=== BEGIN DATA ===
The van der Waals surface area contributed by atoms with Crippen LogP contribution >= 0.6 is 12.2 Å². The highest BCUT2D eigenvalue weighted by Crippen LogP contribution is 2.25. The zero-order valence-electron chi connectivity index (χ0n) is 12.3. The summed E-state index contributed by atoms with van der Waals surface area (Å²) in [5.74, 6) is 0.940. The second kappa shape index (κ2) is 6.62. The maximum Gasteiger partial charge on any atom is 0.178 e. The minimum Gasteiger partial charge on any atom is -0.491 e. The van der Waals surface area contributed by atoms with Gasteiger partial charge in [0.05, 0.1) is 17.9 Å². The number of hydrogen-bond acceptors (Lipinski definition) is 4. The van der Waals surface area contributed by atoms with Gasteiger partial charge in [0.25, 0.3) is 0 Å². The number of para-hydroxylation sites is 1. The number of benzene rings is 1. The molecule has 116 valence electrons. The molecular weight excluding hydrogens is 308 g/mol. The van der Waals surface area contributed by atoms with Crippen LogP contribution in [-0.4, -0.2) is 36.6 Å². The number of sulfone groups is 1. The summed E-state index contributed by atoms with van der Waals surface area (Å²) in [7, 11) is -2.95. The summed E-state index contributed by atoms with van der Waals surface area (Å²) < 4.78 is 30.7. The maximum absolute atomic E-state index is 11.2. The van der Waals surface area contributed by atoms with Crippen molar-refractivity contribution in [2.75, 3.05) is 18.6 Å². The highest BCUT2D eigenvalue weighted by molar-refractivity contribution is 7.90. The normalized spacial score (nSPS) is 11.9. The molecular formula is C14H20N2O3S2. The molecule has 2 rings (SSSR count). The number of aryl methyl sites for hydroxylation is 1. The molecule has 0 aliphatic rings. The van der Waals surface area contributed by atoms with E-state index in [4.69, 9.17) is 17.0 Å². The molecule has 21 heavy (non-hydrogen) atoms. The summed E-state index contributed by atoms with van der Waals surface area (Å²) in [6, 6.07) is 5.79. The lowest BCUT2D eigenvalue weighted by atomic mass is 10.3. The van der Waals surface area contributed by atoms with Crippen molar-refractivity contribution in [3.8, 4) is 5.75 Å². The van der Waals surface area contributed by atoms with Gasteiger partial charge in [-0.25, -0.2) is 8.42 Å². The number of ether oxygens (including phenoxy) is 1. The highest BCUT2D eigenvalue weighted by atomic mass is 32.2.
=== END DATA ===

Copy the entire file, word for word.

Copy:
The van der Waals surface area contributed by atoms with Crippen LogP contribution >= 0.6 is 12.2 Å². The highest BCUT2D eigenvalue weighted by Crippen LogP contribution is 2.25. The zero-order valence-electron chi connectivity index (χ0n) is 12.3. The summed E-state index contributed by atoms with van der Waals surface area (Å²) in [5.74, 6) is 0.940. The second kappa shape index (κ2) is 6.62. The maximum Gasteiger partial charge on any atom is 0.178 e. The minimum Gasteiger partial charge on any atom is -0.491 e. The van der Waals surface area contributed by atoms with Gasteiger partial charge in [0.05, 0.1) is 17.9 Å². The number of hydrogen-bond acceptors (Lipinski definition) is 4. The van der Waals surface area contributed by atoms with Gasteiger partial charge in [0.25, 0.3) is 0 Å². The number of para-hydroxylation sites is 1. The number of benzene rings is 1. The molecule has 116 valence electrons. The molecular weight excluding hydrogens is 308 g/mol. The van der Waals surface area contributed by atoms with Crippen LogP contribution in [-0.4, -0.2) is 36.6 Å². The number of sulfone groups is 1. The summed E-state index contributed by atoms with van der Waals surface area (Å²) in [7, 11) is -2.95. The summed E-state index contributed by atoms with van der Waals surface area (Å²) < 4.78 is 30.7. The maximum absolute atomic E-state index is 11.2. The van der Waals surface area contributed by atoms with Crippen molar-refractivity contribution in [2.75, 3.05) is 18.6 Å². The highest BCUT2D eigenvalue weighted by molar-refractivity contribution is 7.90. The normalized spacial score (nSPS) is 11.9. The molecular formula is C14H20N2O3S2. The molecule has 2 rings (SSSR count). The number of aryl methyl sites for hydroxylation is 1. The molecule has 0 aliphatic rings. The van der Waals surface area contributed by atoms with E-state index in [4.69, 9.17) is 17.0 Å². The molecule has 21 heavy (non-hydrogen) atoms. The summed E-state index contributed by atoms with van der Waals surface area (Å²) in [6, 6.07) is 5.79. The lowest BCUT2D eigenvalue weighted by atomic mass is 10.3. The van der Waals surface area contributed by atoms with Crippen molar-refractivity contribution in [3.8, 4) is 5.75 Å². The van der Waals surface area contributed by atoms with Gasteiger partial charge in [-0.25, -0.2) is 8.42 Å². The number of ether oxygens (including phenoxy) is 1. The highest BCUT2D eigenvalue weighted by atomic mass is 32.2.